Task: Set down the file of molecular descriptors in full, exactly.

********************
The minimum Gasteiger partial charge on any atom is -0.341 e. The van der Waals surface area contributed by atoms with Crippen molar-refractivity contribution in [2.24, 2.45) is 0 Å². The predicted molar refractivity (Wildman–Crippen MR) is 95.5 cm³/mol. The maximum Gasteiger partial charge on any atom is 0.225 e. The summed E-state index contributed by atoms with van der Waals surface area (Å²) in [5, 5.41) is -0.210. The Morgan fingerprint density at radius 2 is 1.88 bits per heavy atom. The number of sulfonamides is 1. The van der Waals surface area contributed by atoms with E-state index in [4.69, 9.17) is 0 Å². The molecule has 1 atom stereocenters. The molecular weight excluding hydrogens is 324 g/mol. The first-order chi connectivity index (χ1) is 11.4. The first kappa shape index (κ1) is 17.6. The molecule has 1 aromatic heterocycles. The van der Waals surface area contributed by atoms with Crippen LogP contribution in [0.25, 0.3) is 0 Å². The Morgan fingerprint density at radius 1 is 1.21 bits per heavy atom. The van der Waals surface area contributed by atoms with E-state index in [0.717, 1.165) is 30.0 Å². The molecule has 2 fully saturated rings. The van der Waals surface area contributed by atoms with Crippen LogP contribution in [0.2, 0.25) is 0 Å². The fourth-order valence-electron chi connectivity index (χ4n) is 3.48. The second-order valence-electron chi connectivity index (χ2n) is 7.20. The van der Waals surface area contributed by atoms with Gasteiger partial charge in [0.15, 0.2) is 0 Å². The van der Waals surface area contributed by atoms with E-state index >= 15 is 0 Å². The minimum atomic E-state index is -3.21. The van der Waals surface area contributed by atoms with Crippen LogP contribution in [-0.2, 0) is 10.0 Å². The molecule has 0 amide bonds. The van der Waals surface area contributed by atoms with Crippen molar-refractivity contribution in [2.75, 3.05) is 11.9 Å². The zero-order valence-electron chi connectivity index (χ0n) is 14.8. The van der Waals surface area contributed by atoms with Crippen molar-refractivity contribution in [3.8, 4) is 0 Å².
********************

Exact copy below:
The minimum Gasteiger partial charge on any atom is -0.341 e. The van der Waals surface area contributed by atoms with Crippen molar-refractivity contribution in [2.24, 2.45) is 0 Å². The predicted molar refractivity (Wildman–Crippen MR) is 95.5 cm³/mol. The maximum Gasteiger partial charge on any atom is 0.225 e. The summed E-state index contributed by atoms with van der Waals surface area (Å²) in [5, 5.41) is -0.210. The Morgan fingerprint density at radius 2 is 1.88 bits per heavy atom. The number of sulfonamides is 1. The van der Waals surface area contributed by atoms with E-state index in [4.69, 9.17) is 0 Å². The molecule has 1 atom stereocenters. The molecular weight excluding hydrogens is 324 g/mol. The first-order chi connectivity index (χ1) is 11.4. The first kappa shape index (κ1) is 17.6. The molecule has 1 aromatic heterocycles. The van der Waals surface area contributed by atoms with Crippen LogP contribution in [0.25, 0.3) is 0 Å². The Morgan fingerprint density at radius 1 is 1.21 bits per heavy atom. The van der Waals surface area contributed by atoms with E-state index in [0.717, 1.165) is 30.0 Å². The molecule has 2 fully saturated rings. The van der Waals surface area contributed by atoms with Crippen LogP contribution in [0.2, 0.25) is 0 Å². The fourth-order valence-electron chi connectivity index (χ4n) is 3.48. The second-order valence-electron chi connectivity index (χ2n) is 7.20. The van der Waals surface area contributed by atoms with Gasteiger partial charge in [0.15, 0.2) is 0 Å². The van der Waals surface area contributed by atoms with E-state index >= 15 is 0 Å². The minimum atomic E-state index is -3.21. The van der Waals surface area contributed by atoms with Crippen LogP contribution in [-0.2, 0) is 10.0 Å². The molecule has 0 amide bonds. The van der Waals surface area contributed by atoms with Crippen molar-refractivity contribution in [2.75, 3.05) is 11.9 Å². The zero-order valence-electron chi connectivity index (χ0n) is 14.8. The van der Waals surface area contributed by atoms with Crippen molar-refractivity contribution in [3.8, 4) is 0 Å².